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longer limiting myself to my original intention of relieving merely my own labour, I extended my views and enquiries not only to the elementary principles of rhetorical action, but also to whatsoever appeared to me most intimately connected with the improvement and perfecting of public speaking in general. Upon these subjects I formed and completed a plan according to my own particular ideas; which, it was my intention, when properly digested, to lay before the public: but previous to this, I thought it incumbent on me to examine, as far as in my power, what had been done by others, who had laboured in the same enquiries; in order either to support my opinions by their authority, or to be prepared to vindicate them where
difference should appear irreconcileable with the principles, which I had adopted.
In the discharge of this duty to the public and myself, I have limited
my researches only by the extent of my means of information: and although I have not been able to accomplish all that might perhaps be requisite to be done in this respect, I trust I shall be found to have done as much as will prove my diligence, and as may be necessary for the establishment of my general principles.
During my examination of modern writers, it has appeared to me, that, with little exception, they have neglected to pay due attention to the precepts and authority of the great and ancient masters; and that they have passed over in total silence the works of the older rhetoricians, as well as of some, be almost reckoned among the moderns, whose works contain much valuable instruction on the subject of delivery. All
who may immediately to my purpose, which I have found in those different authorities, I have produced, and placed before the reader's eyes, as far as my reading and opportunities have led me to the knowledge of them. For the copious extracts which I have made from them for the ornament and support of my work, I look with some confidence to the approbation of the liberal scholar: and if any shall not (as in many instances I should expect) confine himself to the actual specimens which I have provided for him in these extracts, he will at least thank me for stimulating him to indulge and satisfy his thirst at those per. ennial sources, from which I have drawn, and to which I have always made accurate references for his greater convenience.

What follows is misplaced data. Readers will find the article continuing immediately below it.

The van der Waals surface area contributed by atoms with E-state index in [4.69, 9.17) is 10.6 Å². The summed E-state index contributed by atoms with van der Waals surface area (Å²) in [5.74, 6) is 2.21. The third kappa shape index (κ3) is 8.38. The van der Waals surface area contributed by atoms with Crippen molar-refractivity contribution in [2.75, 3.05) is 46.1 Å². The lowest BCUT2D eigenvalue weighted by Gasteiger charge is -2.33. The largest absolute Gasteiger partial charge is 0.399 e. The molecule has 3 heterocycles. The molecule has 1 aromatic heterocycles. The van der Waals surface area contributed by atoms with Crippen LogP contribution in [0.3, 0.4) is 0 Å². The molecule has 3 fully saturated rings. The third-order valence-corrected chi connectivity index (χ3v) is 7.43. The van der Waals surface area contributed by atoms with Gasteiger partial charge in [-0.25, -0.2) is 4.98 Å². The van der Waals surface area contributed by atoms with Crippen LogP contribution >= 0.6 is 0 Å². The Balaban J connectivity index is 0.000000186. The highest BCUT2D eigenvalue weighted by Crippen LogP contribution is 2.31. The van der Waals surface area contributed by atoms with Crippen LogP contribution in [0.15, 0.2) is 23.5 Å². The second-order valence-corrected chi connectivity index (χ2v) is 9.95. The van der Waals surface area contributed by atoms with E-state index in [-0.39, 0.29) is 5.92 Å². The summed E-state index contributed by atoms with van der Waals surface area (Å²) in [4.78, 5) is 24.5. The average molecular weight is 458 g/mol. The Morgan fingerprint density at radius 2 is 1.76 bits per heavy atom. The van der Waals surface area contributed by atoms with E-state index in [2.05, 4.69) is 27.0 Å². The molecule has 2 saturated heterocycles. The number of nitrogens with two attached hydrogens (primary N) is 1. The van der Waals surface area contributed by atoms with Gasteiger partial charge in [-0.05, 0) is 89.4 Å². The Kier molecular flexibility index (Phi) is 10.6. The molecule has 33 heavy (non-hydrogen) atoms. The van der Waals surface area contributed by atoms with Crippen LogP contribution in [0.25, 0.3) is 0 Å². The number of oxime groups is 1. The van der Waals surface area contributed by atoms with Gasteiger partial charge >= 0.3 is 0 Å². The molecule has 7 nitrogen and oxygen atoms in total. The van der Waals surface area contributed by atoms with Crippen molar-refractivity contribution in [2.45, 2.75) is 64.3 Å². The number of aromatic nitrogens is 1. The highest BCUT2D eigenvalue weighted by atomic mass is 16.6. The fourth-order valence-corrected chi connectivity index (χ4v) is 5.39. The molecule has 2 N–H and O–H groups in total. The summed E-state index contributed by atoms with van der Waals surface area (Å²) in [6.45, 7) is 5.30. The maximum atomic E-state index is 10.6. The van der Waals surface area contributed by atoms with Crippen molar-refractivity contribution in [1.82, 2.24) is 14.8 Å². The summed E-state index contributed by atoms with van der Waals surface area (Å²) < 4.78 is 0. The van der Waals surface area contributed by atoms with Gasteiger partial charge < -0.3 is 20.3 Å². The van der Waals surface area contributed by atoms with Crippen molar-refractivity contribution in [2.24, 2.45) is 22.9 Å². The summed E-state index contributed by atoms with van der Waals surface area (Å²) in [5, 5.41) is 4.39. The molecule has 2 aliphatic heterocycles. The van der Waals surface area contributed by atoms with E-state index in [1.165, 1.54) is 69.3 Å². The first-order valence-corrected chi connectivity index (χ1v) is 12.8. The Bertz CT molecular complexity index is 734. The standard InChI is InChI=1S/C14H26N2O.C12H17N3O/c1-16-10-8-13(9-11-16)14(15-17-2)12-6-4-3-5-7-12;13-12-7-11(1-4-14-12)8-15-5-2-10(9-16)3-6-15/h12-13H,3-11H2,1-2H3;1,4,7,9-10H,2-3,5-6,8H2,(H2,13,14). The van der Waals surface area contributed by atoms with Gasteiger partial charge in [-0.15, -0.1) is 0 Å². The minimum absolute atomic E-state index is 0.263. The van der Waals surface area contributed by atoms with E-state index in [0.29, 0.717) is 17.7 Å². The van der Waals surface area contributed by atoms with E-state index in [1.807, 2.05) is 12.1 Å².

In treating of public speaking in general, I have been obliged to touch upon each principal species; as that of the senate, the bar, the pulpit, and the stage. On the delivery of the preacher I have ventured to speak the more freely, as lying within my own more immediate province, and belonging to my particular profession. Of the other modes of public speaking I have treated with greater reserve; yet as they may be reduced to common principles, I have not hesitated to maintain certain opinions with
respect to all.
As to the arrangement of my materials, I have spared no pains to dispose them in the most strictly methodical order; and I have particularly laboured to render the new matter by these means intelligible to the utmost of my power. How far I may have sufficiently explained myself to the public at large, I cannot altogether form a judginent: but if I may conjecture from the opinions of a few friends whom I have consulted, and
also from the experience I have had in the instruction of youth; the whole plan of the notation (which I consider the only part of my work of apparent difficulty as to the comprehension), is sufficiently clear; may easily, I should think, be understood in an hour or two; and may instantly afterwards be put to the trial with the assistance of the tables and the plates. If I do not deceive myself in this expectation, I may hope the use of my notation may be considered to merit adoption by such public speakers as desire to improve, and wish to record either their own ideas or those of the most celebrated in their different modes of speaking.